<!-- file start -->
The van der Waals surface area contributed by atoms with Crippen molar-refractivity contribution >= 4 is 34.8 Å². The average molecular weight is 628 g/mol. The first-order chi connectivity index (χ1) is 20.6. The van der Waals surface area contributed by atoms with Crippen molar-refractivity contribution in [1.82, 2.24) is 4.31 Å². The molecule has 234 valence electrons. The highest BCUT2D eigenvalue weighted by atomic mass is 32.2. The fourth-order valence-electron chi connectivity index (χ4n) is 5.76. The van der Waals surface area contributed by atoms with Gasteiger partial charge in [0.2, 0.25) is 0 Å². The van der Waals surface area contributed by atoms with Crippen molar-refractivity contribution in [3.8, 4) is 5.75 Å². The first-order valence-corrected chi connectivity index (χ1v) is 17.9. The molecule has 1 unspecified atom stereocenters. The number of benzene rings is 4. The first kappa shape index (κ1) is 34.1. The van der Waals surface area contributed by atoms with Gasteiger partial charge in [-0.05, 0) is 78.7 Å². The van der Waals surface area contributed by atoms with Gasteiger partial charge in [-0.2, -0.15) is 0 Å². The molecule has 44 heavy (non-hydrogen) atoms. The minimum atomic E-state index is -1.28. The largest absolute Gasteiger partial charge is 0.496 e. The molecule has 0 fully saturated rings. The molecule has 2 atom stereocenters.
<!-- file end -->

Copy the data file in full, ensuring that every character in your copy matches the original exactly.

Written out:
The van der Waals surface area contributed by atoms with Crippen molar-refractivity contribution >= 4 is 34.8 Å². The average molecular weight is 628 g/mol. The first-order chi connectivity index (χ1) is 20.6. The van der Waals surface area contributed by atoms with Crippen molar-refractivity contribution in [1.82, 2.24) is 4.31 Å². The molecule has 234 valence electrons. The highest BCUT2D eigenvalue weighted by atomic mass is 32.2. The fourth-order valence-electron chi connectivity index (χ4n) is 5.76. The van der Waals surface area contributed by atoms with Gasteiger partial charge in [0.2, 0.25) is 0 Å². The van der Waals surface area contributed by atoms with Crippen molar-refractivity contribution in [3.8, 4) is 5.75 Å². The first-order valence-corrected chi connectivity index (χ1v) is 17.9. The molecule has 1 unspecified atom stereocenters. The number of benzene rings is 4. The first kappa shape index (κ1) is 34.1. The van der Waals surface area contributed by atoms with Gasteiger partial charge in [-0.05, 0) is 78.7 Å². The van der Waals surface area contributed by atoms with Gasteiger partial charge in [-0.2, -0.15) is 0 Å². The molecule has 44 heavy (non-hydrogen) atoms. The minimum atomic E-state index is -1.28. The largest absolute Gasteiger partial charge is 0.496 e. The molecule has 0 fully saturated rings. The molecule has 2 atom stereocenters.